I think these are a lot more expensive as it involves humanitarian relationships, risking lives, health hazards, and the environment/climate change, than using solar power that is far less than €1/kwh.
To us we take solar as the best alternative energy source that we should promote to intervene for all these energy crisis, not only for being renewable or lying within the Equator but also being reliable, as even the government is using solar in place of hydroelectricity on all the new tarmac streets in the newly created cities up country. So for these interventions, we are not only targeting the camps, as the hosts are also recovering from the effects of the twenty year war which also affected the forests and the vegetation in this region as well and the refugees settlement have only added on to the situation that was already vulnerable to desertification due degradation effects.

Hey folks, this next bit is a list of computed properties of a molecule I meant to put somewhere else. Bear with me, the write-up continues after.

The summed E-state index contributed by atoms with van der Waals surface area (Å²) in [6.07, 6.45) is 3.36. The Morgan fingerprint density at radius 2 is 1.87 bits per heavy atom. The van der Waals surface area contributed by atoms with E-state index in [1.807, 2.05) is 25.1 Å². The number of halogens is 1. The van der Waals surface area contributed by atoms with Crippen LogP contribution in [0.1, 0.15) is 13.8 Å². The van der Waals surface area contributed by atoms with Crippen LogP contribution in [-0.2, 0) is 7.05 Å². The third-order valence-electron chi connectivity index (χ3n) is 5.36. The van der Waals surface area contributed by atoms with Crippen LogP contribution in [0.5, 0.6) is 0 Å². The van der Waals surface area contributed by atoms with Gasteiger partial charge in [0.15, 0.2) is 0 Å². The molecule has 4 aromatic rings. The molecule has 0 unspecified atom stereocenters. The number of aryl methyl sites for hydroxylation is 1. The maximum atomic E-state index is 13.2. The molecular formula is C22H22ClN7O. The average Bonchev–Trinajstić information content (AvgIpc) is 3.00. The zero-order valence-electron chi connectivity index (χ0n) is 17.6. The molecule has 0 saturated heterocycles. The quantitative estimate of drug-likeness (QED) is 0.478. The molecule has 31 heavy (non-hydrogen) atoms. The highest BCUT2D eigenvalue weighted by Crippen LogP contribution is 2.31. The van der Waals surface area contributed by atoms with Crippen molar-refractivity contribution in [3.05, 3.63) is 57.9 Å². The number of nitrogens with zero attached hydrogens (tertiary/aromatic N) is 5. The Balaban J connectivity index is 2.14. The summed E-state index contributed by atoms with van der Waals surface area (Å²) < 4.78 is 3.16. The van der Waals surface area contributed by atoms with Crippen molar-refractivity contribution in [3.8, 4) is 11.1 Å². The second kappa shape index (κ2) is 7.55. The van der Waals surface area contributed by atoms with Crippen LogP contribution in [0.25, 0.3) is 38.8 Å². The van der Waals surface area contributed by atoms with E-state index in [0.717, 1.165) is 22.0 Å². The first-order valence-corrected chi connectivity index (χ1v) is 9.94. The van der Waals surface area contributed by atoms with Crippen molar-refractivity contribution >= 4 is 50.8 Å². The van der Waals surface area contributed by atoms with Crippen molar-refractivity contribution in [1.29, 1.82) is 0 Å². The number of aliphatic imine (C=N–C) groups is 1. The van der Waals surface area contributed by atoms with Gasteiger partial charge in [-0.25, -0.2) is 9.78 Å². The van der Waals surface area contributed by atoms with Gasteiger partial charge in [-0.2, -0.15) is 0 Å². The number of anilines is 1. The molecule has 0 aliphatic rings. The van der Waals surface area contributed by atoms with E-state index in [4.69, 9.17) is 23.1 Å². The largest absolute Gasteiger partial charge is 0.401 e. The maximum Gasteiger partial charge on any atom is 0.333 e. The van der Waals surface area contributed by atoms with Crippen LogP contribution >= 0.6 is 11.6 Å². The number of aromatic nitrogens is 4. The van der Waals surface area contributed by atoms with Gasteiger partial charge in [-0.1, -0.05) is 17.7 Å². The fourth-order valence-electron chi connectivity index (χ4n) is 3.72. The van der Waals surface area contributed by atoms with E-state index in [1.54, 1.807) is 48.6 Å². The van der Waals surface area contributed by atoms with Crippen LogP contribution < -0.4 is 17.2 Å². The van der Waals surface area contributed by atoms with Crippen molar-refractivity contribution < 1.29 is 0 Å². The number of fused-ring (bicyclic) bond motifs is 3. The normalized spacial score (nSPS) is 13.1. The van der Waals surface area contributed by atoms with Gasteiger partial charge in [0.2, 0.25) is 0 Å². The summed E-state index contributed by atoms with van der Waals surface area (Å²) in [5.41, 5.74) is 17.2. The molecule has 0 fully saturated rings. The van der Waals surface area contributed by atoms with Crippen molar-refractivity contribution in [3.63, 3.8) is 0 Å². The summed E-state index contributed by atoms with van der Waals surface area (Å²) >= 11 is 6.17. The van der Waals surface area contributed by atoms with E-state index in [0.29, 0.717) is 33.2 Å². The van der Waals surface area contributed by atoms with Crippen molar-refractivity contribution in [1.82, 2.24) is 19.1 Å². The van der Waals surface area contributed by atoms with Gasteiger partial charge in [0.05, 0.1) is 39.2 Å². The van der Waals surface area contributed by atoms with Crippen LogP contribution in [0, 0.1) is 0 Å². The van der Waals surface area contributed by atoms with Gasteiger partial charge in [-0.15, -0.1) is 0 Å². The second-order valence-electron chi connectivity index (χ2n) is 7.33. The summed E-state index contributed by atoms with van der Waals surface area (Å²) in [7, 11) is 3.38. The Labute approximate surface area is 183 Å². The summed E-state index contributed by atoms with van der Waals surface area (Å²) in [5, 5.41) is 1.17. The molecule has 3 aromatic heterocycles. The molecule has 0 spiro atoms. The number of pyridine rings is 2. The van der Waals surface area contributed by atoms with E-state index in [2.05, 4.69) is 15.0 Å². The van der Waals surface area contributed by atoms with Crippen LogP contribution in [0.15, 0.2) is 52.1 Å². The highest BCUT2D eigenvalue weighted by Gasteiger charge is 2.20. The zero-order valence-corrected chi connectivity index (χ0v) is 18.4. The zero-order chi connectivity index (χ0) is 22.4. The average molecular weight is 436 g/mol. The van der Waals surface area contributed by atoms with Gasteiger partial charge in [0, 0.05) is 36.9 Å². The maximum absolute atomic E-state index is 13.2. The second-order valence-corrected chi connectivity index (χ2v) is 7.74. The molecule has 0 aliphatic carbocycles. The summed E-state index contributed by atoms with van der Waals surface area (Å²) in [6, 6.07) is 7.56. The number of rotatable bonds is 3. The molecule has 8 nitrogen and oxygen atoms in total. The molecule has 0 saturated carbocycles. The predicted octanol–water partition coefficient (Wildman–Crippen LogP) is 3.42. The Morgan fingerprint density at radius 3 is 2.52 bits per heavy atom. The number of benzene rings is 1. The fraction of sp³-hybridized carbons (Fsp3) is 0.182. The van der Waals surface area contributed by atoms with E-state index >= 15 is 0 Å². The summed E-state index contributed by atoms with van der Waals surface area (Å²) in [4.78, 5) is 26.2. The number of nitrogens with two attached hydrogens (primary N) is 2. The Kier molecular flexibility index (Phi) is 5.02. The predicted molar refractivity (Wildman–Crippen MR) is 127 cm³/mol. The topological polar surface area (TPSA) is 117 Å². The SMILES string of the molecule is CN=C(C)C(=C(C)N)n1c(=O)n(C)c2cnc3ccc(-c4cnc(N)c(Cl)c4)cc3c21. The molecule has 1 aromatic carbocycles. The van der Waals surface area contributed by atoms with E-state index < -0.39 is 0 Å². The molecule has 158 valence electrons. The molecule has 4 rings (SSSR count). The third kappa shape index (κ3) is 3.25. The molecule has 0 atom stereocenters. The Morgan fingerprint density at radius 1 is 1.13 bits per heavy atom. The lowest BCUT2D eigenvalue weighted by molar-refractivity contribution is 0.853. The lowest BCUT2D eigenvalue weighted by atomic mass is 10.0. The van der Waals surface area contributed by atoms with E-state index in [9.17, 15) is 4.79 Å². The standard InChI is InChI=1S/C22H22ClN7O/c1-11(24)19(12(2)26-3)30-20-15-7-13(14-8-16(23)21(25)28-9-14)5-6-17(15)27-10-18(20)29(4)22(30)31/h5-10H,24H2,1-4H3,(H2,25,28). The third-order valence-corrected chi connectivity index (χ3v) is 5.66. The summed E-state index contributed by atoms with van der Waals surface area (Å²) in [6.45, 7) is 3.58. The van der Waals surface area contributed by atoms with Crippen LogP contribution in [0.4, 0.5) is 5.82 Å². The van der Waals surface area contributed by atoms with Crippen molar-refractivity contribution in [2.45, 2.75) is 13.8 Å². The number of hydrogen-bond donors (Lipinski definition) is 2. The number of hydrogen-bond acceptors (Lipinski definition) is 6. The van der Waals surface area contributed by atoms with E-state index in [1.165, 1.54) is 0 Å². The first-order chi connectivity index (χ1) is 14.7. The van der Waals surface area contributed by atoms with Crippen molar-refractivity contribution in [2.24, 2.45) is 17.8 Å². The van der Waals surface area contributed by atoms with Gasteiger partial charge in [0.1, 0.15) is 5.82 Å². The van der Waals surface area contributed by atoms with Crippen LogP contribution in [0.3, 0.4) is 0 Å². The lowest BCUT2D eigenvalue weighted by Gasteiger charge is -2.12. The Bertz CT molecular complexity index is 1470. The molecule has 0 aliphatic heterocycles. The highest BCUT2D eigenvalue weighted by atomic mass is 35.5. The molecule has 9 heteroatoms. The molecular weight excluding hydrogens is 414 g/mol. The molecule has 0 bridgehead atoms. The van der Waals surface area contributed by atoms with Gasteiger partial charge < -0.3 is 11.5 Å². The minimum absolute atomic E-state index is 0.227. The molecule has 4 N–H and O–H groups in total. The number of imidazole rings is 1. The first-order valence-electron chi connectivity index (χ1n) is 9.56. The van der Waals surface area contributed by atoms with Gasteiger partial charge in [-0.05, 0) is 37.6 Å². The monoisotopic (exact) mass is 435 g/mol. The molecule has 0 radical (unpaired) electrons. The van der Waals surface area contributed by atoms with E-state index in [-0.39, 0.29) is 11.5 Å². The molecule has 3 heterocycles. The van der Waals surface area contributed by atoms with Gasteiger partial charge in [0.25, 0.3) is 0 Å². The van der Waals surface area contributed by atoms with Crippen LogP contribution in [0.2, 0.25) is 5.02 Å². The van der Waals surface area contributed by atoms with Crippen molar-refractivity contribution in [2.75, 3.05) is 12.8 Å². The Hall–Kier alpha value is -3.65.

This project aimed to serve both communities, for the refugees camps, we would seek advice from our partners working for these refugees to find the best way to intervene or to find out whether there is a possibility of subsidizing some costs involved, that we may not be able to cover by this project, so that the refugees could also benefit fully for their various usages. As for the hosts, we shall install affordable solar panels or plants as well as bio gas energy in all the areas hard hit by the effect of camps for the hosts communities to use the renewable energy power to restore the degraded lands, tree planting and fruits growing, in areas where the Internally Displaced People’s camps-IDPs, were located, to be powered by solar water pumps as well as for irrigation of their farms to reduce food insecurity and for use by communities to create enterprise development. Solar energy is not expensive at all. We already have some few people using it in a small scale for irrigation of farms and at their homes.